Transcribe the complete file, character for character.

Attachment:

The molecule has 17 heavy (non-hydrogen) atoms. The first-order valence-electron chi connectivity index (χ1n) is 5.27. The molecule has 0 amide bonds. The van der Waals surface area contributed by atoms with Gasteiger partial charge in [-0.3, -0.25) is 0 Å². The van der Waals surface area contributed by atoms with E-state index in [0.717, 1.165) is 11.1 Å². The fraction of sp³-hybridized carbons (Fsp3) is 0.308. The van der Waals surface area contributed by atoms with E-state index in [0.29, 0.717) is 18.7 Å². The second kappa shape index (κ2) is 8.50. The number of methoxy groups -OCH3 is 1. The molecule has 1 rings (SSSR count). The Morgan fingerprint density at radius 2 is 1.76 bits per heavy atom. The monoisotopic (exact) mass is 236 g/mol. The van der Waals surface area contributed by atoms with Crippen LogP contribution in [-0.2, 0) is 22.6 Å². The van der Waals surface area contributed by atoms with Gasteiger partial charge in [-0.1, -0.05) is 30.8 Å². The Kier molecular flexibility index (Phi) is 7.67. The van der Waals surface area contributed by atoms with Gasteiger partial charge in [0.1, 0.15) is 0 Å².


The molecule has 17 heavy (non-hydrogen) atoms. The first-order valence-electron chi connectivity index (χ1n) is 5.27. The molecule has 0 amide bonds. The van der Waals surface area contributed by atoms with Gasteiger partial charge in [-0.3, -0.25) is 0 Å². The van der Waals surface area contributed by atoms with E-state index in [0.717, 1.165) is 11.1 Å². The fraction of sp³-hybridized carbons (Fsp3) is 0.308. The van der Waals surface area contributed by atoms with E-state index in [0.29, 0.717) is 18.7 Å². The second kappa shape index (κ2) is 8.50. The number of methoxy groups -OCH3 is 1. The molecule has 1 rings (SSSR count). The Morgan fingerprint density at radius 2 is 1.76 bits per heavy atom. The monoisotopic (exact) mass is 236 g/mol. The van der Waals surface area contributed by atoms with Crippen LogP contribution in [-0.2, 0) is 22.6 Å². The van der Waals surface area contributed by atoms with Gasteiger partial charge in [-0.1, -0.05) is 30.8 Å². The Kier molecular flexibility index (Phi) is 7.67. The van der Waals surface area contributed by atoms with Gasteiger partial charge in [0.1, 0.15) is 0 Å².